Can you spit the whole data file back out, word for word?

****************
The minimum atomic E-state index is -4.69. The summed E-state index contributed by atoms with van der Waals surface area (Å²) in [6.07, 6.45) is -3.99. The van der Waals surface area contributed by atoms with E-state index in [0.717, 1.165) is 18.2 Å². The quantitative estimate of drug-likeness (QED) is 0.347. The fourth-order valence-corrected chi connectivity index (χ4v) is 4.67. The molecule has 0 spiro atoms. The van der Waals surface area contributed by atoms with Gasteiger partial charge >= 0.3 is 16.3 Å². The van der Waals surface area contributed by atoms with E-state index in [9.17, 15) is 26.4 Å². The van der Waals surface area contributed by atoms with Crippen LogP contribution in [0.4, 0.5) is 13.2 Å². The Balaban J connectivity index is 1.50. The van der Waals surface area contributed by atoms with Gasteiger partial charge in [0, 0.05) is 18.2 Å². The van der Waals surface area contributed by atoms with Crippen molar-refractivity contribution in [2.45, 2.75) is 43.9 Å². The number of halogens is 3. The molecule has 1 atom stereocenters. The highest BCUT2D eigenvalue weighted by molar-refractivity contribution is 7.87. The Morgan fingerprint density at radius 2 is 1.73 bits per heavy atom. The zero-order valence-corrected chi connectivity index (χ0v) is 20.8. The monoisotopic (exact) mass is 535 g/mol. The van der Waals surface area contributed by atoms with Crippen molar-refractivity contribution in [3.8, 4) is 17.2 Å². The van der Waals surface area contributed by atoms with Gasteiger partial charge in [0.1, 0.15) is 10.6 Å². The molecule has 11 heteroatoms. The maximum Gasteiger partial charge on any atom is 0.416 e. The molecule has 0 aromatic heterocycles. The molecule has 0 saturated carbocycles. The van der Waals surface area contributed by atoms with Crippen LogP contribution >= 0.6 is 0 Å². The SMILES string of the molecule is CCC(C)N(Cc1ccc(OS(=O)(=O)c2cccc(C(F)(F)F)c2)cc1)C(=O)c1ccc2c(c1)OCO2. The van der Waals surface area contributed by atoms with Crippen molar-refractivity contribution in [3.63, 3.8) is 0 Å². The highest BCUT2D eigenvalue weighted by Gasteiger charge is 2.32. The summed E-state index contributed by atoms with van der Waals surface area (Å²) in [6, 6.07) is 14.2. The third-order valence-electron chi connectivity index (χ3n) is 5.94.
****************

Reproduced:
The minimum atomic E-state index is -4.69. The summed E-state index contributed by atoms with van der Waals surface area (Å²) in [6.07, 6.45) is -3.99. The van der Waals surface area contributed by atoms with E-state index in [0.717, 1.165) is 18.2 Å². The quantitative estimate of drug-likeness (QED) is 0.347. The fourth-order valence-corrected chi connectivity index (χ4v) is 4.67. The molecule has 0 spiro atoms. The van der Waals surface area contributed by atoms with Gasteiger partial charge >= 0.3 is 16.3 Å². The van der Waals surface area contributed by atoms with E-state index in [9.17, 15) is 26.4 Å². The van der Waals surface area contributed by atoms with Crippen LogP contribution in [0.4, 0.5) is 13.2 Å². The Balaban J connectivity index is 1.50. The van der Waals surface area contributed by atoms with Gasteiger partial charge in [0, 0.05) is 18.2 Å². The van der Waals surface area contributed by atoms with Crippen molar-refractivity contribution in [2.45, 2.75) is 43.9 Å². The number of halogens is 3. The molecule has 1 atom stereocenters. The highest BCUT2D eigenvalue weighted by molar-refractivity contribution is 7.87. The Morgan fingerprint density at radius 2 is 1.73 bits per heavy atom. The zero-order valence-corrected chi connectivity index (χ0v) is 20.8. The monoisotopic (exact) mass is 535 g/mol. The van der Waals surface area contributed by atoms with Crippen molar-refractivity contribution in [3.8, 4) is 17.2 Å². The van der Waals surface area contributed by atoms with Gasteiger partial charge in [0.1, 0.15) is 10.6 Å². The molecule has 11 heteroatoms. The maximum Gasteiger partial charge on any atom is 0.416 e. The molecule has 0 aromatic heterocycles. The molecule has 0 saturated carbocycles. The van der Waals surface area contributed by atoms with Crippen LogP contribution >= 0.6 is 0 Å². The SMILES string of the molecule is CCC(C)N(Cc1ccc(OS(=O)(=O)c2cccc(C(F)(F)F)c2)cc1)C(=O)c1ccc2c(c1)OCO2. The van der Waals surface area contributed by atoms with Crippen molar-refractivity contribution in [3.63, 3.8) is 0 Å². The highest BCUT2D eigenvalue weighted by Gasteiger charge is 2.32. The summed E-state index contributed by atoms with van der Waals surface area (Å²) in [6, 6.07) is 14.2. The third-order valence-electron chi connectivity index (χ3n) is 5.94.